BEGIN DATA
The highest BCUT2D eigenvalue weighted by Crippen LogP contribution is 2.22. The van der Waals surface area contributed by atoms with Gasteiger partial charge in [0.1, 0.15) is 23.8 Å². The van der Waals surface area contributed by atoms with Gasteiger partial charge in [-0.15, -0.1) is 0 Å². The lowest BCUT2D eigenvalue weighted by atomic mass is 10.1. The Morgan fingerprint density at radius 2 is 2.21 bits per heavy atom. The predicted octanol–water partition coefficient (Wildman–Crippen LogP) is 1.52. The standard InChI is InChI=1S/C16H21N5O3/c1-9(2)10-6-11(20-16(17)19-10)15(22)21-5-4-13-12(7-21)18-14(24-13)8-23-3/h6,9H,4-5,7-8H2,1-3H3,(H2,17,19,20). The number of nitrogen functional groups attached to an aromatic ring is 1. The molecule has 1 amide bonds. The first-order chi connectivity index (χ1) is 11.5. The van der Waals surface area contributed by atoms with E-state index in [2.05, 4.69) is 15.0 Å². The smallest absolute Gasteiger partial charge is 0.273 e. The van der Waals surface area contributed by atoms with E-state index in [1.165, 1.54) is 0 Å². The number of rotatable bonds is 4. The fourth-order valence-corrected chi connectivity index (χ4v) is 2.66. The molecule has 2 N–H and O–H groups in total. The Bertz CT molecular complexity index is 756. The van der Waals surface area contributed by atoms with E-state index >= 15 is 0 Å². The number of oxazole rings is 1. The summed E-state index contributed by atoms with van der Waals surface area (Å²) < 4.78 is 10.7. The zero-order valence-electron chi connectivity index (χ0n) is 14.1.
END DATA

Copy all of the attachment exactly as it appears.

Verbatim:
The highest BCUT2D eigenvalue weighted by Crippen LogP contribution is 2.22. The van der Waals surface area contributed by atoms with Gasteiger partial charge in [0.1, 0.15) is 23.8 Å². The van der Waals surface area contributed by atoms with Gasteiger partial charge in [-0.15, -0.1) is 0 Å². The lowest BCUT2D eigenvalue weighted by atomic mass is 10.1. The Morgan fingerprint density at radius 2 is 2.21 bits per heavy atom. The predicted octanol–water partition coefficient (Wildman–Crippen LogP) is 1.52. The standard InChI is InChI=1S/C16H21N5O3/c1-9(2)10-6-11(20-16(17)19-10)15(22)21-5-4-13-12(7-21)18-14(24-13)8-23-3/h6,9H,4-5,7-8H2,1-3H3,(H2,17,19,20). The number of nitrogen functional groups attached to an aromatic ring is 1. The molecule has 1 amide bonds. The first-order chi connectivity index (χ1) is 11.5. The van der Waals surface area contributed by atoms with E-state index in [2.05, 4.69) is 15.0 Å². The smallest absolute Gasteiger partial charge is 0.273 e. The van der Waals surface area contributed by atoms with E-state index in [1.165, 1.54) is 0 Å². The number of rotatable bonds is 4. The fourth-order valence-corrected chi connectivity index (χ4v) is 2.66. The molecule has 2 N–H and O–H groups in total. The Bertz CT molecular complexity index is 756. The van der Waals surface area contributed by atoms with E-state index >= 15 is 0 Å². The number of oxazole rings is 1. The summed E-state index contributed by atoms with van der Waals surface area (Å²) < 4.78 is 10.7. The zero-order valence-electron chi connectivity index (χ0n) is 14.1.